Of course the doctor-patient relationship is reciprocal. Patients can take responsibility as well. As doctors, we encourage patients to speak up when they have questions, don’t understand, or simply don’t agree with the doctor.
Indeed, we do not believe that patients should blindly trust their physicians. Skepticism can be healthy and investigating all options is the best for everyone involved. We suggest patients seek web-based information from reputable medical sites such as UpToDate, Medscape or specialty sites such as The National Cancer Institute.
We recommend patients talk to peers, friends and others who have gone through a similar situation — as we both did. But then a patient can take all that information back to the doctor so she understands the factors important to her patient in making critical health choices.
There is no one path to health. And there is no one ingredient that can build trust, if it has been jeopardized or eradicated. We understand this from the roles of both patient and doctor. And whether we are famous or not, trust in a physician and in the system may enhance the journey for every patient. Trust can and must be earned.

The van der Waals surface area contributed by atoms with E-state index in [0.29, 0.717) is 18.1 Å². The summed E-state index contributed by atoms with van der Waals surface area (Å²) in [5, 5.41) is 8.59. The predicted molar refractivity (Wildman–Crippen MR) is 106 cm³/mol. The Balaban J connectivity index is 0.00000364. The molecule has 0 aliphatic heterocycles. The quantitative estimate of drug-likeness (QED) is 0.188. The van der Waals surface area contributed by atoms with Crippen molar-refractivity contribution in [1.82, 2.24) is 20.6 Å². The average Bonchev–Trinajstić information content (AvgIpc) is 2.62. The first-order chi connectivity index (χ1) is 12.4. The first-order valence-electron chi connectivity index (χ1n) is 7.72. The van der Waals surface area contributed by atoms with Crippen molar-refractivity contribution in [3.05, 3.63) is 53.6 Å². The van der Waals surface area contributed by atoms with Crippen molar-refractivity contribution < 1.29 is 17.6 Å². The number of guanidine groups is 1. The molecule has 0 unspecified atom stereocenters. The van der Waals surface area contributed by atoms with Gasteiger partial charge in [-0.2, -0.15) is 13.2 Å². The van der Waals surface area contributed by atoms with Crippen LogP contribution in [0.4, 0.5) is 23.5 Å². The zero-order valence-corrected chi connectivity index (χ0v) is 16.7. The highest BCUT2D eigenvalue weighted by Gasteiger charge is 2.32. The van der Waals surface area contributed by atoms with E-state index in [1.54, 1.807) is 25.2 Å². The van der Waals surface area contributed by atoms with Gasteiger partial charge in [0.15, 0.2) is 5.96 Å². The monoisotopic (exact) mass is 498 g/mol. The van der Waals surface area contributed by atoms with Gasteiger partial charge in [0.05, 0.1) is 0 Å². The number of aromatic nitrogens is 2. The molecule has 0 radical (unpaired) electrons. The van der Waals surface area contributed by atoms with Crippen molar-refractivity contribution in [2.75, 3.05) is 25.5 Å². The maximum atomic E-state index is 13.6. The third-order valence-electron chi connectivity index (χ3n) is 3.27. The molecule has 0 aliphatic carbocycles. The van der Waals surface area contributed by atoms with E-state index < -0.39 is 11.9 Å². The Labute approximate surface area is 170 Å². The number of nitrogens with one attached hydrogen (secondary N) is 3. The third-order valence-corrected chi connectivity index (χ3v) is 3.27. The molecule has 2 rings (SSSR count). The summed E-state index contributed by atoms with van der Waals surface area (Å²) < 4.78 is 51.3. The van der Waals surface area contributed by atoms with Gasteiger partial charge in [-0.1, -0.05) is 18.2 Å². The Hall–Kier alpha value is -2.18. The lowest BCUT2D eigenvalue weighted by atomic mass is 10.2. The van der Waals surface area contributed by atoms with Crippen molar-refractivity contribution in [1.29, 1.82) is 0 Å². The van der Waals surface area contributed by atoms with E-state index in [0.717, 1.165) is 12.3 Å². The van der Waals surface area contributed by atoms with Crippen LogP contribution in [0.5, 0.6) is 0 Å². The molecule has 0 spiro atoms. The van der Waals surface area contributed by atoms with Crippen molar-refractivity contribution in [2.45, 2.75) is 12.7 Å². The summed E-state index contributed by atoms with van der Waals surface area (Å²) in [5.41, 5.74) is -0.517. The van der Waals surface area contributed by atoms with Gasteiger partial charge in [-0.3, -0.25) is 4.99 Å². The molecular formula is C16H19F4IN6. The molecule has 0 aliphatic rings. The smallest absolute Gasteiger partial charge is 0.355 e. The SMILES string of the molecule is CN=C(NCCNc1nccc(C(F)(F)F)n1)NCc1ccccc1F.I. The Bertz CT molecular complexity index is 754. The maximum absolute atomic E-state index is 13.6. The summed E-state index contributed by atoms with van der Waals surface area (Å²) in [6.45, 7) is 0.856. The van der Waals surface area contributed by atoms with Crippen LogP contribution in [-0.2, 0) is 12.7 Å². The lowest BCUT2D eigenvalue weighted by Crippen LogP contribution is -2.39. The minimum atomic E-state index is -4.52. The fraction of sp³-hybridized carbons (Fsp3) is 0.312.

Dr. Kelly Michelson is a physician, Associate Professor of Pediatrics and Director of the Center for Bioethics and Medical Humanities at Northwestern University’s Feinberg School of Medicine, and a Public Voices Fellow with The OpEd Project.
Dr. Mita Sanghavi Goel is a physician, Assistant Professor of Medicine at Northwestern University’s Feinberg School of Medicine, and a former Public Voices Fellow with The OpEd Project.